Originally Posted by fkempf216
I own a 2015 Itasca Sunova 35G and want to replace the two house batteries with three deep cell batteries of the same size and amperage and relocate the engine battery to another compartment in a battery box. I also want to upgrade the inverter from a 1000 watt to a 2000 watt unit. I will be upgrading the battery wire size and 120 Volt AC wiring and breaker to 20 Amp from the existing panel to the new inverter and installing a sub panel next to the new inverter to install 15 amp breakers to handle the existing power needs. The space I have now for my 1000 watt inverter will accommodate a Xantrex Freedom X2000 unit without a built-in battery charger. (The size of a Xantrex inverter with a battery charger is too large to fit where the existing inverter is.) The present battery charger is located under the rear bed. My question is do I also need to increase the battery charger to a higher output amperage as well as the wires from the charger to the batteries? What size battery charger do I need for the additional house battery?
-- What size batteries do you have now? If they are not at least 100AH each even going to 3 batteries (300AH total) will be marginal to operate a microwave through the 2000 watt inverter.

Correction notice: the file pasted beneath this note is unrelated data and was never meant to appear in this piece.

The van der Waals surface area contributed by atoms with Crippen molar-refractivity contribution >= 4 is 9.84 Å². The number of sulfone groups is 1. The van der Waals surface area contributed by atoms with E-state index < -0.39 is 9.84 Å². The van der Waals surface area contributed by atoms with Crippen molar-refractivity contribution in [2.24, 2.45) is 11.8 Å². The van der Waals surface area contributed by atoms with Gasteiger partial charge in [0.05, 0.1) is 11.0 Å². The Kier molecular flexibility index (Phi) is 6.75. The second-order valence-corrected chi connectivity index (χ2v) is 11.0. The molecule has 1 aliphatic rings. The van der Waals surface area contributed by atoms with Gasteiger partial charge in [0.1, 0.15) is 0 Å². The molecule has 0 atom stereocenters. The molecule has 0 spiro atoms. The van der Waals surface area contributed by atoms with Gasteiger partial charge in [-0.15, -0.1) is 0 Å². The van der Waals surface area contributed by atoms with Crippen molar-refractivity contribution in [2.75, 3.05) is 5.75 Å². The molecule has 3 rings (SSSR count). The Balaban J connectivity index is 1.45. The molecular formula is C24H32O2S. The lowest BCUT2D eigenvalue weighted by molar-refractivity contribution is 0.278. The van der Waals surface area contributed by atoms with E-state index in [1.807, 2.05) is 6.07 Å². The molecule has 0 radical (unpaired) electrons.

-- What size charger do you have and is it a 3 stage charger?
-- With a 2000 watt inverter to operate a microwave/toaster/coffee maker/hair dryer it would be best to have 400AH of battery or more.
-- Do your best to measure the distance from the charger (converter?) under the bed to the battery location and then use a voltage drop calculator to determine the wire size. Here is a like to a voltage drop calculator: Voltage Drop Calculator - for single and 3 phase ac systems and dc systems
You want to have a voltage drop of no more than 3% however 1% or less is better.
-- For the charging current, plan on 25% of your battery capacity. 300AH then you want a charger of at least 75 amps.
-- How do you plan on charging your batteries? If you take your batteries down to 50% to 60% full it takes many hours (6-8 hours) of generator run time to get back to 100%. The last 15% to full charge is at low current, from roughly 15 amps down to 3-4amps as it approaches 100%.
-- If you only dry camp/boondock for 2-4 nights and then back on shore power for at least overnight then not getting your lead acid batteries back to 100% is not a problem. However if you do long duration dry camping (2-3 weeks) then not getting your batteries to 100% tends to sulfate the plates in your battery which reduces your capacity.
-- 400-600 watts of solar will really help.